Similar to the SLR, the 612's monster 5.7-liter engine is placed behind the front axle, providing a 46/54 front-to-rear weight ratio. Additionally, and as with the F430, the 612 uses an aluminum space frame construction, reducing curb weight and increasing torsional rigidity in the process. It is 54% stiffer in torsion than its forebearer, the 456, which amounts to better overall handling and a more positive feel at the wheel. Given its overall dimensions and larger rolling stock, which I might add tucked beautifully under the 612's muscular fenders despite their size, I couldn't imagine the car handling any better.

Unlike the gear change chatter in the 360 Modena, gear swaps in the 612 are smooth and quiet. Delivery is faster too, executing shifts in just two-tenths of a second. It's rapid fire paddle shifting at its finest. Stopping power is equally impressive with giant 13.6- and 13.0-inch rotors front and rear mated to like-sized binders. Pedal feel also seems much more familiar with no sudden surprises.

At the end of my brief encounter with two of the world's most admired automobiles, I concluded that both offer power, prestige and practicality unlike any other exotic available. Though I spent the better part of the day driving by the seat of my pants, the fun and excitement ended far too soon.

Ruined for life, I may never play the video game again.

2005 Mercedes-Benz SLR Mclaren

Longitudinal front engine, rear-wheel drive

5.5-liter V8, dohc, four valves per cylinder, supercharged and intercooled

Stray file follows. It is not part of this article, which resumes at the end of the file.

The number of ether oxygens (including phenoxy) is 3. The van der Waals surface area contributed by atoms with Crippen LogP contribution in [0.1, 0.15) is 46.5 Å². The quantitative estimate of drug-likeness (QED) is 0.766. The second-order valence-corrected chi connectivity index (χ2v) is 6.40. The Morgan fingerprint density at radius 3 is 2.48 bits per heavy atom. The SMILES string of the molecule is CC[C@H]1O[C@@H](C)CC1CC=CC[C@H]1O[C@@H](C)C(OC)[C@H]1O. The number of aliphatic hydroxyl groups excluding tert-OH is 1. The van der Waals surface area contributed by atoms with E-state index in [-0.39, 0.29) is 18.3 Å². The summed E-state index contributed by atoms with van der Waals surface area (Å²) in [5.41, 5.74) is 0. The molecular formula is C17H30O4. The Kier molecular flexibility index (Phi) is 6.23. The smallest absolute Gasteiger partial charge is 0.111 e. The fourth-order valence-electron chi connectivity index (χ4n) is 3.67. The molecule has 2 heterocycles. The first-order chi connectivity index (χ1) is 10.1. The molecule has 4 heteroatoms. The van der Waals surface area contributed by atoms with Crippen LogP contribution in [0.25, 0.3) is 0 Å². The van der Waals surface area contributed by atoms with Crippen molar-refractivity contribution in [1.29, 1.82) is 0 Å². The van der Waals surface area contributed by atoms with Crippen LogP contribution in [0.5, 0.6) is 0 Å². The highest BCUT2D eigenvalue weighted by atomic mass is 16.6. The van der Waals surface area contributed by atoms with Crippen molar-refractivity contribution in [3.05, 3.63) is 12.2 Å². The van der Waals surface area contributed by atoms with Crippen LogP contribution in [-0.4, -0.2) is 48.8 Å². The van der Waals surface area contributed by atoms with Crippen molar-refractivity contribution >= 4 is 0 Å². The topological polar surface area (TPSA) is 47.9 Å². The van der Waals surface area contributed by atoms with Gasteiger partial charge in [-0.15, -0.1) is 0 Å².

Five-speed automatic w/TouchShift

Independent double wishbone suspension

14.6-inch ceramic front discs with 8-piston calipers, 14.2-inch ceramic rear discs with 4-piston calipers

Wheels and Tires
GFG Beverly Hills Edition
9x20 (f), 11x20 (r)
Continental SportContact2
255/30-20 (f), 305/25-20 (r)

Carbon fiber monocoque, carbon- fiber panels

Peak Power: 617 bhp @ 6500 rpm
Peak Torque: 575 lb-ft @ 3250 rpm
0-60 mph: 3.8 sec.
Top speed: 207 mph

2005 Ferrari 612 Scaglietti

Longitudinal front engine, rear-wheel drive

5.7-liter V12, dohc, four valves per cylinder

Six-speed auto-clutch manual

Adaptive Variable Suspension, independent triangular arms with coil springs, shock absorbers and rear stabilizer bar

13.6-inch ventilated front discs, 13.0-inch ventilated rear discs

Wheels and Tires
GFG Spiello-6
9x22 (f), 10.5x22 (r)
Pirelli P-Zero
245/30-22 (f), 295/25-22 (r)

Superleggera all-aluminum spaceframe

Peak Power: 533bhp @ 7250 rpm
Peak Torque: 434 lb-ft @ 5250 rpm
0-60 mph: 4.1 sec.
Top Speed: 199 mph

GFG Forged
Modular Wheels